ICT integration in classroom has been instrumental in positively impacting learner performances over the years. With Government developing the National ICT policy, acknowledging and encouraging partnerships with the private sector initiatives, the country is on its way towards ICT convergence in the students’ life in a big way.
Children with special needs have always viewed the world very differently when compared to the so called ‘normal’. “The world is at your fingertips” was the famous statement that caused the buzz with the invention of mouse and the internet being just a click away. However for a child who is differently-abled, this is a distant dream. Technology has provided solutions to many of the obstacles in the path of inclusion; however apt application is the next big milestone to achieve especially in India. Several studies in the past have proven the positive impact of ICT on special children’s learning in classrooms (Detheridge, 1997; Wadell 2000).
But the point I would like to raise here is that, not only the children with special needs but every individual student has a different learning style per se, so when different learning styles/different abilities are all included within one classroom, we can call every classroom an ‘inclusive’ classroom and not necessarily the one which combines special children with other children. Having said that, the next question that arises is how to tailor the curriculum for the class of same aged learners with different abilities? Can we adapt technology to suit individual needs or can we provide an ecosystem to the child whereby she finds her own niche for learning and growth? Can we really prepare an inclusive classroom?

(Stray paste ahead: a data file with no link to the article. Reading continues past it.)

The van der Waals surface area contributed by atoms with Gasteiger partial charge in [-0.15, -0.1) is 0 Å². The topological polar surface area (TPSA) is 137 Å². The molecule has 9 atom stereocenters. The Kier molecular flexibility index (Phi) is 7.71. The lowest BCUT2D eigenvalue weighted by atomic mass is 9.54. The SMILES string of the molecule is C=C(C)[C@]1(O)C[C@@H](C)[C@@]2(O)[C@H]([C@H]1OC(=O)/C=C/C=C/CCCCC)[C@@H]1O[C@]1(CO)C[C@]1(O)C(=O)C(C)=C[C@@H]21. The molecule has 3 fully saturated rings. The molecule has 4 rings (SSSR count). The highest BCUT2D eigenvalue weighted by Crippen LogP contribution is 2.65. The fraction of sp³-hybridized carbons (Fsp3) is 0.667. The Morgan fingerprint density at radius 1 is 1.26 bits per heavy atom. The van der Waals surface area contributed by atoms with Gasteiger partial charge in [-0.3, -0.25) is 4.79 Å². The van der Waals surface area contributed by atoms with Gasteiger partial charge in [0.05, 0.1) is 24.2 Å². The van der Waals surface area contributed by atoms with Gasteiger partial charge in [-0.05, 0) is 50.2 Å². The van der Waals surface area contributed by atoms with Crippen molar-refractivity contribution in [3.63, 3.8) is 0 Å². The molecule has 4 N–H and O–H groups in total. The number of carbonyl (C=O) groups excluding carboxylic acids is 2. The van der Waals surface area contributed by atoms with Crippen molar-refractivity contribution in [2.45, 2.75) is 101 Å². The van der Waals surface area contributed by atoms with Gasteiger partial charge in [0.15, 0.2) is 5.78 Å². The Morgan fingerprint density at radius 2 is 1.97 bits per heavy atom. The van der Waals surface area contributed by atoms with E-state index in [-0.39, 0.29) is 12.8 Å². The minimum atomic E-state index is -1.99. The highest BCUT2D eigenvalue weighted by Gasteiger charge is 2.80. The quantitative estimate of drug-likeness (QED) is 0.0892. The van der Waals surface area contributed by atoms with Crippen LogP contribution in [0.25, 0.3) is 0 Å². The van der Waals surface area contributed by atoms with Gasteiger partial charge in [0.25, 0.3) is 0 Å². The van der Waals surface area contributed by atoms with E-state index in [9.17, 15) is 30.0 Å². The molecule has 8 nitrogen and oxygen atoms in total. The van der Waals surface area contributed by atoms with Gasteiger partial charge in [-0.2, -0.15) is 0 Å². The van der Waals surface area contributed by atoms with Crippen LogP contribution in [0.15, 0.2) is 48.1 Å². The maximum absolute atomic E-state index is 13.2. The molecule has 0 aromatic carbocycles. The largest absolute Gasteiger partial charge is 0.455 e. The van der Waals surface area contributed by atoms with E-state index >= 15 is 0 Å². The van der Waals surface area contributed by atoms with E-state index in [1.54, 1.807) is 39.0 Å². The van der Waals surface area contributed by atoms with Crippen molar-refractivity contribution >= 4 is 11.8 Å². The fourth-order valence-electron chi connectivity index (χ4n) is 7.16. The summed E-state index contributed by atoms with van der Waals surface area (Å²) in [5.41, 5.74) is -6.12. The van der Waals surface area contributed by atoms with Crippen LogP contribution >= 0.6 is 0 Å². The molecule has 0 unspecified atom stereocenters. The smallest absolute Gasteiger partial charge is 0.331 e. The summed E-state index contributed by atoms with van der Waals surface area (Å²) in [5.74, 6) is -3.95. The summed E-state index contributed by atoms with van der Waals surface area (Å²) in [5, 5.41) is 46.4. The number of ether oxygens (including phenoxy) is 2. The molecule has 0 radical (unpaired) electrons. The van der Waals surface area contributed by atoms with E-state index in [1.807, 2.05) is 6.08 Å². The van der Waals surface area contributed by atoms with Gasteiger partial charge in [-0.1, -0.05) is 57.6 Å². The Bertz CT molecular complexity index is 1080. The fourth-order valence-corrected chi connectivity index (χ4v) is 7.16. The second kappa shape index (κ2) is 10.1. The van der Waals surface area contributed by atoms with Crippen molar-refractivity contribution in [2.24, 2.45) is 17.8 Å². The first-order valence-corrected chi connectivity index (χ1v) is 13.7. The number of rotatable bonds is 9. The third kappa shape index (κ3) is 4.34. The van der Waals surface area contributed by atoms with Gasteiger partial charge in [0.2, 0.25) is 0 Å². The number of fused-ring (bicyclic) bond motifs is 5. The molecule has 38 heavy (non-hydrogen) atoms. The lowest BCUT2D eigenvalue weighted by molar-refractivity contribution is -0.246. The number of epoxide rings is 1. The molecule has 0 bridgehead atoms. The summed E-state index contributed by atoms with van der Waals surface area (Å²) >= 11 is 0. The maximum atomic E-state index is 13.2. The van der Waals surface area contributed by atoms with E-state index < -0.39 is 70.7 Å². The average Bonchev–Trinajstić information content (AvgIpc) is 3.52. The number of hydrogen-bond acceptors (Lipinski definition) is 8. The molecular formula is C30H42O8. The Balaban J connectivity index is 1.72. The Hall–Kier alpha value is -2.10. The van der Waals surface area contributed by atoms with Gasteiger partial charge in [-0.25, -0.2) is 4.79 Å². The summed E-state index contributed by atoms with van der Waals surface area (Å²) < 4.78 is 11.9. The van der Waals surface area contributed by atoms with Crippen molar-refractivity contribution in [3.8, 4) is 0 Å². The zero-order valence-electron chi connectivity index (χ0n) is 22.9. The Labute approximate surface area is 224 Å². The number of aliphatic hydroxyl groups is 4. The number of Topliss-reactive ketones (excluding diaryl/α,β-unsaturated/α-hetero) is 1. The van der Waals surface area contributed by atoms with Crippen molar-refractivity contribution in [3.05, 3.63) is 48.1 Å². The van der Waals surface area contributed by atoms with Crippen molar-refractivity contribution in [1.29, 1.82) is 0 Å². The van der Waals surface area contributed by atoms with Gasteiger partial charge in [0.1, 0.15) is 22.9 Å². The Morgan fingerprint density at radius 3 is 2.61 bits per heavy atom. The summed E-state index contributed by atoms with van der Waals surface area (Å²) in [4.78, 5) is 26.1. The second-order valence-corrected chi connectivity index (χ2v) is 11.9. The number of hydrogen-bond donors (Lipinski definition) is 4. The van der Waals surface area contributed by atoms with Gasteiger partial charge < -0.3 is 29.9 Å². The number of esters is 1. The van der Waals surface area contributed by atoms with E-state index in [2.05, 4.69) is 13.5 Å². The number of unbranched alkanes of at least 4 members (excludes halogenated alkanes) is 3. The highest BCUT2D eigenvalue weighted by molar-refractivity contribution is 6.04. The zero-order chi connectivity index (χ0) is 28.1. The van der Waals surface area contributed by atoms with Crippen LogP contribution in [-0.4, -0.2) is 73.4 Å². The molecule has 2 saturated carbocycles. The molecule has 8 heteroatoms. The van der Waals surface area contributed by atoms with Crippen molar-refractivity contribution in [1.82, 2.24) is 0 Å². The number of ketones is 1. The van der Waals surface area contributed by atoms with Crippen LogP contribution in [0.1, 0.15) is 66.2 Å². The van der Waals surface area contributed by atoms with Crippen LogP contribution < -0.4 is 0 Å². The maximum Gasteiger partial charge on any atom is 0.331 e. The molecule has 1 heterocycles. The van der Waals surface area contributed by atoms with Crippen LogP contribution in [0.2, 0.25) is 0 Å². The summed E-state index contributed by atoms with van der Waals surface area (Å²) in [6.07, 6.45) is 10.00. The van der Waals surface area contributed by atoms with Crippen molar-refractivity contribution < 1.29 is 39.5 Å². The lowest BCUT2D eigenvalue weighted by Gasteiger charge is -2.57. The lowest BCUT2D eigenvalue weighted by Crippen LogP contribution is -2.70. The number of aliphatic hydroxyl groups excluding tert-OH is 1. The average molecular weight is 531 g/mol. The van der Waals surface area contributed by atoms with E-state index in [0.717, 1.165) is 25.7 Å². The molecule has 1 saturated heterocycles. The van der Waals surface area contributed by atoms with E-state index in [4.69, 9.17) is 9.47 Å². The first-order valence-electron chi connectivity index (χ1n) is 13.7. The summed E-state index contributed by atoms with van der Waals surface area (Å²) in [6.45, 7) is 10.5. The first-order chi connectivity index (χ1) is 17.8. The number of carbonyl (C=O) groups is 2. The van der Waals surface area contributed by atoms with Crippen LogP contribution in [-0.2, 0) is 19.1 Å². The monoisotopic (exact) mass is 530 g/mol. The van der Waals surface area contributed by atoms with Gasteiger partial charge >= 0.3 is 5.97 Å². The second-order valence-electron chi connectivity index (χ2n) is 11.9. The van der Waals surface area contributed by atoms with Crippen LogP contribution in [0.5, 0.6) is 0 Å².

While the challenges in the path to accomplish these objectives include lack of awareness, accessibility and affordability to begin with; relevance of the curriculum to life of the child is another latent factor impacting the meaning of education. The basic underlying principles for a developmentally appropriate technology application and designing an ICT based classroom would include learning in a social context; play- based learning, fostering independence, non threatening/non-judgmental situations and opportunities for adult-child co-operation.
We already have wonderful inventions for special children, for instance softwares like SwitchIt patterns, Spot on games (for ASD), Screen Magnification system, Screen- reading program, Braille Translation Program (for visually impaired), Speech synthesizers which reads aloud written passages (for EBD) etc. In addition we do need to develop categories in order to provide child specific developments and solutions to enhance learning through technology. These categories can be shaped, based on the factors like learner preparedness, aptitude, emotional intelligence and cognitive styles to begin with.
Thus a whole resurgence and fresh thought has to go into curriculum designing for incorporating ICT in classrooms in India at the level policy formulation and implementation.